Among those expected to cast a vote will be Cardinal Roger M. Mahony, who two years ago was relieved of his duties as archbishop of Los Angeles after it was found he shielded predator priests for decades.
For Hamilton’s victim clients, it’s another show of a status quo that has no signs of changing.
“With this decision to retire he has proven he is capable of bold action." - David Clohessy, SNAP
“For most survivors there is a complete lack of trust in church hierarchy and whoever is pope doesn’t indicate to them how they are going to heal and what are the best pathways to heal,” she said.
Art Baselice, whose son Arthur, killed himself in 2006 after enduring years of abuse at the hands of his priest, thinks Benedict should be held accountable.
“The same that any human being would face,” he said. “He’s not better than anybody else.”
Baselice received two letters from the Congregation of Doctrine of Faith, in which the Philadelphia Archdiocese, his former archdiocese, admitted that two priests had abused his son. Neither priest has been removed from the priesthood.
“What are the results of (Benedict’s) reaching out to the victims?” Baselice asked.
His son, Arthur, once a straight-A student, developed a heroin addiction after years of sexual abuse at the hands of priest Charles Newman, former president of Archbishop Ryan, the largest Roman Catholic high school in Philadelphia.
Newman was sentenced to prison in 2009 for stealing nearly $1 million from his religious order.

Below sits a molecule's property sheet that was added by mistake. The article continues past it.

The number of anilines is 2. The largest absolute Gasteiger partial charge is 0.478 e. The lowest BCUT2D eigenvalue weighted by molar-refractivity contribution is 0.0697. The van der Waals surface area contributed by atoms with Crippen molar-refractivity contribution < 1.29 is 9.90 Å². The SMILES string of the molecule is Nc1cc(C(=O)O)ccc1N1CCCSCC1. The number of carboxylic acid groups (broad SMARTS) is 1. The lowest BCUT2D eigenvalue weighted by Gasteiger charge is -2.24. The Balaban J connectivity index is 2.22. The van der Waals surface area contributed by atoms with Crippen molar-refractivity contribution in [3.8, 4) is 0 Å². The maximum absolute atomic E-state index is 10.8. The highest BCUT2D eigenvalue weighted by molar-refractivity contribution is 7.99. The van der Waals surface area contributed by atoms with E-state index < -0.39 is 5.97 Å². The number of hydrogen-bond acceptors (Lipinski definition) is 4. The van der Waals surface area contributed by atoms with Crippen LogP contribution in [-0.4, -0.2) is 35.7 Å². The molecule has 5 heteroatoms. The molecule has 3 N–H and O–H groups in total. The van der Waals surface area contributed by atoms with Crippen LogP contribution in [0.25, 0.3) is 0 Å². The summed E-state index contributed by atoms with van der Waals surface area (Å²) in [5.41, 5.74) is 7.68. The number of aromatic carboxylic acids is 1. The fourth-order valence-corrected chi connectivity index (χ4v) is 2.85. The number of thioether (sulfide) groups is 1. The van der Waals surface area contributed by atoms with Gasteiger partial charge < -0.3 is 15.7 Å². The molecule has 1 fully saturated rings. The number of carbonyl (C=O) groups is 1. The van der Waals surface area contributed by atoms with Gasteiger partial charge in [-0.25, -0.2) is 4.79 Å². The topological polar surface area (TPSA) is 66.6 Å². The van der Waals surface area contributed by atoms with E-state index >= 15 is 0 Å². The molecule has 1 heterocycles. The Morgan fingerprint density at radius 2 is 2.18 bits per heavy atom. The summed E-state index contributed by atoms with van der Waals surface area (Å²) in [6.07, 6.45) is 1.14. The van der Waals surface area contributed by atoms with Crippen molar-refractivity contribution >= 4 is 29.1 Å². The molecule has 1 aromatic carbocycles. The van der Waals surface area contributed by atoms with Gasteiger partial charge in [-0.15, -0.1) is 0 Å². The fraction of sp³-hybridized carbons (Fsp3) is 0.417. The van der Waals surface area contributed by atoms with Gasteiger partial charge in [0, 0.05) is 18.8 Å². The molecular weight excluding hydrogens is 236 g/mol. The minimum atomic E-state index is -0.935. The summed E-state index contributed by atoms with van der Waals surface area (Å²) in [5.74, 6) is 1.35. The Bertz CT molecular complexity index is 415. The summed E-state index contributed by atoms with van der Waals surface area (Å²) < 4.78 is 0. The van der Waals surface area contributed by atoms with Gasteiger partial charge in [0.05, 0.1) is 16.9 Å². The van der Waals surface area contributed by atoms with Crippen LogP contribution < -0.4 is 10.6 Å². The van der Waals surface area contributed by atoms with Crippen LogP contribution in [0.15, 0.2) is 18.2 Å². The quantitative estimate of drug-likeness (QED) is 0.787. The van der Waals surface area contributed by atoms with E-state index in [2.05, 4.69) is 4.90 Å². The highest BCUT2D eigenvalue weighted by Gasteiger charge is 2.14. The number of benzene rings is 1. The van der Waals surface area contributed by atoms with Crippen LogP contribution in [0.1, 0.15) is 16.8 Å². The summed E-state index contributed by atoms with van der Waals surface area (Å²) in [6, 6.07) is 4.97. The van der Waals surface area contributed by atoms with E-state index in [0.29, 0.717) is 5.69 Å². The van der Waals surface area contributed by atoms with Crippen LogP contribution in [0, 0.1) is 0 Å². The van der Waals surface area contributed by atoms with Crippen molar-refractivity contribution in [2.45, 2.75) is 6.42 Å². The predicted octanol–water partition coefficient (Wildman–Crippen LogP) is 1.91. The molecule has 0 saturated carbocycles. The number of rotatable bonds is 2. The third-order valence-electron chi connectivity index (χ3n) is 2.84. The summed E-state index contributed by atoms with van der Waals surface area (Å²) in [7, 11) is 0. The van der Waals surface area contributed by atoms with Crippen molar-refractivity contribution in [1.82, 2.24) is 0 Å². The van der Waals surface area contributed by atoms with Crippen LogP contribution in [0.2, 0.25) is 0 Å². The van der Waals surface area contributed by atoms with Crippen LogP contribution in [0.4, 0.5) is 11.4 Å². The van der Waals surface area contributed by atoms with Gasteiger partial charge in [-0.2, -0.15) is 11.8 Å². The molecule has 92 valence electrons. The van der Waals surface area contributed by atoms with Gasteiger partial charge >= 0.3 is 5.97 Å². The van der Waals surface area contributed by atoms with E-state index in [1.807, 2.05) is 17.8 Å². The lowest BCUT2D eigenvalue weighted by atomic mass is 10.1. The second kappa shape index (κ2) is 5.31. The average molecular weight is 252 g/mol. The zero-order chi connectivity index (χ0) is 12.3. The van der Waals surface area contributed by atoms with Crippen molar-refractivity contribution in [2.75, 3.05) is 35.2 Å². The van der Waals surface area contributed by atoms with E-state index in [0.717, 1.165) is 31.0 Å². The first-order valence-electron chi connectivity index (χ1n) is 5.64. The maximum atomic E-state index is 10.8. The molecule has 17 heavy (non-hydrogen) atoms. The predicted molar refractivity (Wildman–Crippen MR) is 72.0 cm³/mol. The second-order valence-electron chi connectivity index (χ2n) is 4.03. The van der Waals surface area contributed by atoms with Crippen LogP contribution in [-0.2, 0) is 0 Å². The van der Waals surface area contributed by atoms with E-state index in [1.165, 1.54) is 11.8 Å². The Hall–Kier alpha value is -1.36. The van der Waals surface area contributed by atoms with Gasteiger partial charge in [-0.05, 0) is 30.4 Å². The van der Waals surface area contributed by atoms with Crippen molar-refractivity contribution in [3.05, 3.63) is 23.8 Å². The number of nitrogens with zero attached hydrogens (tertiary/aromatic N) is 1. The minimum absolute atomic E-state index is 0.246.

“What has he done?” said Baselice, who has become an activists, urging state lawmakers to approve tougher laws against predators and changes to statutes of limitations.
Todd Frey, a Lancaster man who was abused by his priest in the 1980s, said he would have liked to have seen Benedict come to Philadelphia, where the church for several years now has been rocked by a clergy sex abuse scandal involving some 23 priests.
“I think when things in Philadelphia broke, he should’ve been more clear and, if not, even physically visible in that area,” Frey said. “That would’ve made a big difference to a lot of Catholics. I know that sounds like an odd statement.....but just making himself more accessible, rather he was quite silent.”
Frey for years received therapy financed by the Roman Catholic Diocese of Harrisburg. In April 1996, then-Bishop Nicholas C. Dattilo wrote to Frey to say: “The most profound of sorrows is for a bishop to discover that one of the priests of his diocese has betrayed his office by sexual misconduct.”
No criminal charges were ever leveled on Guy Marsico, a former priest assigned to St. Leo the Great Catholic Church in Rohrerstown, Lancaster County.
In 2011, SNAP filed a petition with the International Criminal Court asking for Benedict’s arrest for crimes against humanity. SNAP argued the pontiff essentially enabled and encouraged the coverup of the sex crimes.
“We are certainly not alleging that the pope committed the sex abuse but that he and top staff have a long-standing pattern of concealing these crimes and enabling offenders to move across international boundaries and have access to more kids. That’s our definition of crimes against humanity,” Clohessy said.
The case is still pending, but Clohessy remains hopeful. One of the prosecutors dropped out of the case, and before leaving, dismissed several cases. SNAP’s was not one of them.
“We are slightly relieved about that,” Clohessy said.
At the moment, approximately 30 American bishops have posted predator priests on Bishopaccountability.com, which collects information on abusive church officials.
Clohessy hopes the new pope charts a different course, with regards to reaching out to victims.
“The world would be dramatically safer if every bioshop were ordered to do that by new pope,” he said. “And the new pope could order bishops to sit with secular lawmakers and start drafting and pushing for better child safety laws.”
The dioceses of Pittsburgh and Philadelphia have posted names on Bishopaccountability.